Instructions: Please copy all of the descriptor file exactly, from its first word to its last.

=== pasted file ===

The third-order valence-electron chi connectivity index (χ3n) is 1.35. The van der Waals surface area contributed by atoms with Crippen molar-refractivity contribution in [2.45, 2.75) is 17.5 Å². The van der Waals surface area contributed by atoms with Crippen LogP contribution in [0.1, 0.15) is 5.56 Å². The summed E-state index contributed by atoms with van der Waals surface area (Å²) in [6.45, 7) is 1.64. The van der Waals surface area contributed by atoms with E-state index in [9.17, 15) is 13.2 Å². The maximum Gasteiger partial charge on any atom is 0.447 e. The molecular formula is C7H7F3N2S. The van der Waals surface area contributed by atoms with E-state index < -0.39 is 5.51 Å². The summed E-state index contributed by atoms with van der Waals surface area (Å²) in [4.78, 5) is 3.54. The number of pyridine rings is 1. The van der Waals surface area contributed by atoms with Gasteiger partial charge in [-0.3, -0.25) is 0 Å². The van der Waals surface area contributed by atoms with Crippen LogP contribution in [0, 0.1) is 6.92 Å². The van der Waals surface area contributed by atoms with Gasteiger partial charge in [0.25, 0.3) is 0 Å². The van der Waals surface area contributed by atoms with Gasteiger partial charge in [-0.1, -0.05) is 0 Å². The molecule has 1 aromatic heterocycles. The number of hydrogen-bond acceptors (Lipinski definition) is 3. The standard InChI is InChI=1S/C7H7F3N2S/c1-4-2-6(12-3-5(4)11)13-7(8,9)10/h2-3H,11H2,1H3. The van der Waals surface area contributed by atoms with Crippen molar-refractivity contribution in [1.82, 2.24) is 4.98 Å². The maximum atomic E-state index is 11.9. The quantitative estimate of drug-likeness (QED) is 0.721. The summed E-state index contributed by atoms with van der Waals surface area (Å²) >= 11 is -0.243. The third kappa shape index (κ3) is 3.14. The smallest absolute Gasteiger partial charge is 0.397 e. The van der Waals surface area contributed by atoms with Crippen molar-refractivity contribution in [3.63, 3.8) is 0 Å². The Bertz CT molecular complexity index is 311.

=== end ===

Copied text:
The third-order valence-electron chi connectivity index (χ3n) is 1.35. The van der Waals surface area contributed by atoms with Crippen molar-refractivity contribution in [2.45, 2.75) is 17.5 Å². The van der Waals surface area contributed by atoms with Crippen LogP contribution in [0.1, 0.15) is 5.56 Å². The summed E-state index contributed by atoms with van der Waals surface area (Å²) in [6.45, 7) is 1.64. The van der Waals surface area contributed by atoms with E-state index in [9.17, 15) is 13.2 Å². The maximum Gasteiger partial charge on any atom is 0.447 e. The molecular formula is C7H7F3N2S. The van der Waals surface area contributed by atoms with E-state index < -0.39 is 5.51 Å². The summed E-state index contributed by atoms with van der Waals surface area (Å²) in [4.78, 5) is 3.54. The number of pyridine rings is 1. The van der Waals surface area contributed by atoms with Gasteiger partial charge in [-0.3, -0.25) is 0 Å². The van der Waals surface area contributed by atoms with Crippen LogP contribution in [0, 0.1) is 6.92 Å². The van der Waals surface area contributed by atoms with Gasteiger partial charge in [0.25, 0.3) is 0 Å². The van der Waals surface area contributed by atoms with Gasteiger partial charge in [-0.1, -0.05) is 0 Å². The molecule has 1 aromatic heterocycles. The number of hydrogen-bond acceptors (Lipinski definition) is 3. The standard InChI is InChI=1S/C7H7F3N2S/c1-4-2-6(12-3-5(4)11)13-7(8,9)10/h2-3H,11H2,1H3. The van der Waals surface area contributed by atoms with Crippen molar-refractivity contribution in [1.82, 2.24) is 4.98 Å². The maximum atomic E-state index is 11.9. The quantitative estimate of drug-likeness (QED) is 0.721. The summed E-state index contributed by atoms with van der Waals surface area (Å²) >= 11 is -0.243. The third kappa shape index (κ3) is 3.14. The smallest absolute Gasteiger partial charge is 0.397 e. The van der Waals surface area contributed by atoms with Crippen molar-refractivity contribution in [3.63, 3.8) is 0 Å². The Bertz CT molecular complexity index is 311.